Broadband Communities

JUL 2015

BROADBAND COMMUNITIES is the leading source of information on digital and broadband technologies for buildings and communities. Our editorial aims to accelerate the deployment of Fiber-To-The-Home and Fiber-To-The-Premises.

Issue link: http://bbcmag.epubxp.com/i/545940

Contents of this Issue

Navigation

Page 28 of 106

22 | BROADBAND COMMUNITIES | www.broadbandcommunities.com | JULY 2015 COMMUNITY BROADBAND Lexington Goes for a Gig Mayor Jim Gray's fber optic initiative puts Lexington, Ky., on a forward-looking path. By Masha Zager / Broadband Communities T he city of Lexington, Ky., is famous for its beautiful horse farms and historic bourbon distilleries but not for its broadband. Internet service there could fairly be described as mediocre – the Internet metrics company Ookla recently measured the average download speed in Lexington at 16.2 Mbps, well below the U.S. average of 37.1 Mbps. On the other hand, unlike some other cities that have launched FTTH initiatives, Lexington isn't precisely underserved. Tere is no groundswell of community outrage about broadband. But Jim Gray, the city's mayor, believes better broadband will give the city a better future, and he vowed to make Lexington a gigabit city. "Every city is in a competitive chase for talent and investment and jobs," he explains. "Tis is essential just to stay competitive." LEXINGTON'S ADVANTAGES Gray thinks Lexington ofers advantages for Internet service providers that the existing providers do not take account of. For one thing, the city is very dense – about 300,000 residents in 90 square miles – and it's growing denser. Land beyond the inner core is protected by zoning and by purchase of development rights to protect the horse farms. Tus, infrastructure within the urban service boundary will become increasingly valuable as the population rises. Another asset is the presence of a major research university, the University of Kentucky. Te university brings with it a knowledge economy built around research and development; a highly educated, afuent population; and a vibrant cultural scene. Te businesses and households associated with the university are all desirable customers for providers of advanced Internet services. Already, Lexington has the highest concentration of e-book readers in the country, according to Te Atlantic, and is the top city in the United States for using the Roku online streaming receiver, according to Roku. As Gray says, "Lexington is a university city, with a highly educated workforce that can leverage greater bandwidth Community Toolkit Program & Economic Development Conference Series C i T l k i P Find out more about the Lexington story at the BroadBand Communities Economic Development Conference in September. C o n f e r e n c e S e r i e s Lexington ofers advantages for broadband providers, including high density, a major research university and access to a middle-mile network.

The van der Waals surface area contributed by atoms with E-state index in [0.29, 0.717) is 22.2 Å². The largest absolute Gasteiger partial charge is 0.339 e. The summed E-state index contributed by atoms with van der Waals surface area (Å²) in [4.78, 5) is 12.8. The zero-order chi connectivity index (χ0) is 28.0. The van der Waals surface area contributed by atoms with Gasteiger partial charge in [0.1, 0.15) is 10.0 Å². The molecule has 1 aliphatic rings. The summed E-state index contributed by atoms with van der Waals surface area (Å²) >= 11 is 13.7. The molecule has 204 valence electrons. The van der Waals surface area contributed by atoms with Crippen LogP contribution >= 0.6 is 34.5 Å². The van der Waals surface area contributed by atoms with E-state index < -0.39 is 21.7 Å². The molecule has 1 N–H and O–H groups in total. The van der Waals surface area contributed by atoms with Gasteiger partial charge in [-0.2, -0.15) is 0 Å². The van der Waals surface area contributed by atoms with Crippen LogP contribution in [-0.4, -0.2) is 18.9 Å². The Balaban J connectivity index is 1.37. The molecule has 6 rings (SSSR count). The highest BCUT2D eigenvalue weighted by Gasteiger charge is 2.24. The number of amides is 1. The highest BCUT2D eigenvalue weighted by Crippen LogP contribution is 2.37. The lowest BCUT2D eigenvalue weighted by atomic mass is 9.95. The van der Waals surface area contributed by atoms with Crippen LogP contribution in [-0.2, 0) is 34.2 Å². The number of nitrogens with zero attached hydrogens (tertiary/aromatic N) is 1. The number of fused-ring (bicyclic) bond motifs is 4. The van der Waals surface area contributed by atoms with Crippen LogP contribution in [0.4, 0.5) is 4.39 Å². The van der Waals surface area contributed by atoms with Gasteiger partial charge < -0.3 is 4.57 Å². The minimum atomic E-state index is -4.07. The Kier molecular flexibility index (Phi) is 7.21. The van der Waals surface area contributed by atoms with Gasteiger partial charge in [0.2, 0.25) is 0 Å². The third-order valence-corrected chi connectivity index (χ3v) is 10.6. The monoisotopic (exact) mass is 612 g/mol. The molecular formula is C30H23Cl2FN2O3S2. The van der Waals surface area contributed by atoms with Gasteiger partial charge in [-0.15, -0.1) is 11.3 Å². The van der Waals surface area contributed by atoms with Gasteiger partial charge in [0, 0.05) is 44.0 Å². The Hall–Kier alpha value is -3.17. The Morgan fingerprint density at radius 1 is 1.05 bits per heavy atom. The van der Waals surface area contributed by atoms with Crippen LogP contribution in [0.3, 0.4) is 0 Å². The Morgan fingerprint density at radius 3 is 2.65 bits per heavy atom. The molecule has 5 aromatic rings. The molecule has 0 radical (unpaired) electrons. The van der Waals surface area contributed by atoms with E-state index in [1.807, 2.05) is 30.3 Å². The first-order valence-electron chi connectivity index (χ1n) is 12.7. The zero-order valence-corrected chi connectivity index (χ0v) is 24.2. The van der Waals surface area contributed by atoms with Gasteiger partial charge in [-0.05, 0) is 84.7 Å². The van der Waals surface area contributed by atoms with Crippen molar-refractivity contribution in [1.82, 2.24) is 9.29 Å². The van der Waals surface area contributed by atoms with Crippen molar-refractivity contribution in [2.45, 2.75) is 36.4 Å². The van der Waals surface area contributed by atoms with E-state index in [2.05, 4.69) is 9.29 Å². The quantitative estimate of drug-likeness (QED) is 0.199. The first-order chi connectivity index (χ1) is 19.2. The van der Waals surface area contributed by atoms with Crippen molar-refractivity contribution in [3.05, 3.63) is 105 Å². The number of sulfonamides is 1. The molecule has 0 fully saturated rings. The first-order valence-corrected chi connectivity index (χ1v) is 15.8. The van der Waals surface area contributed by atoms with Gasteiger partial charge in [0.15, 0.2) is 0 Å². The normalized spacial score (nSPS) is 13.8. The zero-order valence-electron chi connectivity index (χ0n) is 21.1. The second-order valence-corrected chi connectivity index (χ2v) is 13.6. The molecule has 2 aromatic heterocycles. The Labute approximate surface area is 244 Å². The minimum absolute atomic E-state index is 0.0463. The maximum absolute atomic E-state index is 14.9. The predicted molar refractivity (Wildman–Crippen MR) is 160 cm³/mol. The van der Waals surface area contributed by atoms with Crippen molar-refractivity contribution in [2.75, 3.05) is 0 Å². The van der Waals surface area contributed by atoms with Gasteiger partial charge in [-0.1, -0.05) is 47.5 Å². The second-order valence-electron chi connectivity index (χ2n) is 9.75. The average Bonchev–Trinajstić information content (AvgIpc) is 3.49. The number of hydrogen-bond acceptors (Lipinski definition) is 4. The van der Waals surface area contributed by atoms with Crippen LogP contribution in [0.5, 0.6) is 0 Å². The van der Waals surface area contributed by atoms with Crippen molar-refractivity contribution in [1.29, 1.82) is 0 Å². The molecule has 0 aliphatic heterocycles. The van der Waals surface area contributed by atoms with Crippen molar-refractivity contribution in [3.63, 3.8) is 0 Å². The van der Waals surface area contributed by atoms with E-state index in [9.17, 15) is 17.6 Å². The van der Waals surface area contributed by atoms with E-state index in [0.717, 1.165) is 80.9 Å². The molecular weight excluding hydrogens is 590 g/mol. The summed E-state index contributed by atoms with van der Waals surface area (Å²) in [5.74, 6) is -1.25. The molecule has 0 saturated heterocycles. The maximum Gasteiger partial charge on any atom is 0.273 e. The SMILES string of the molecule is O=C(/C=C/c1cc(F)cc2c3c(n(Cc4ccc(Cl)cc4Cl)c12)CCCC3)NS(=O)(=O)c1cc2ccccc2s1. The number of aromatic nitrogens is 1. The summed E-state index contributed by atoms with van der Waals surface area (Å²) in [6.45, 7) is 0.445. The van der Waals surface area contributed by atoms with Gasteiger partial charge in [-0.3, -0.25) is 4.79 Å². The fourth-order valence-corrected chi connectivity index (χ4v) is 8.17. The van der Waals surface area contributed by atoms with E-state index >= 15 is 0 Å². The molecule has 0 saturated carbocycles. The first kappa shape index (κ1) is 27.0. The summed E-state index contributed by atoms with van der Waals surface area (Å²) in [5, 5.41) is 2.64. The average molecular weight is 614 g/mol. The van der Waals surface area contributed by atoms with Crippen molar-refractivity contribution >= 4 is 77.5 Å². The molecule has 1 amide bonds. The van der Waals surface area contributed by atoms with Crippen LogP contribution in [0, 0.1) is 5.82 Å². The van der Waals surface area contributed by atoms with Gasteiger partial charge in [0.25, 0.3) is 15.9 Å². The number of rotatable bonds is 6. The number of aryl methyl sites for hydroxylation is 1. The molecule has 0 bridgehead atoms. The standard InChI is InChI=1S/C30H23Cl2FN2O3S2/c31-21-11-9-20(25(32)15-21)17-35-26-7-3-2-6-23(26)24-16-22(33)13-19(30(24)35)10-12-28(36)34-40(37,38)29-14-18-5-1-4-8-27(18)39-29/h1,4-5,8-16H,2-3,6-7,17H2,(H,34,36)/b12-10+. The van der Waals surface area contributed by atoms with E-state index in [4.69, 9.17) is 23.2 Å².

Articles in this issue

Links on this page

Archives of this issue

view archives of Broadband Communities - JUL 2015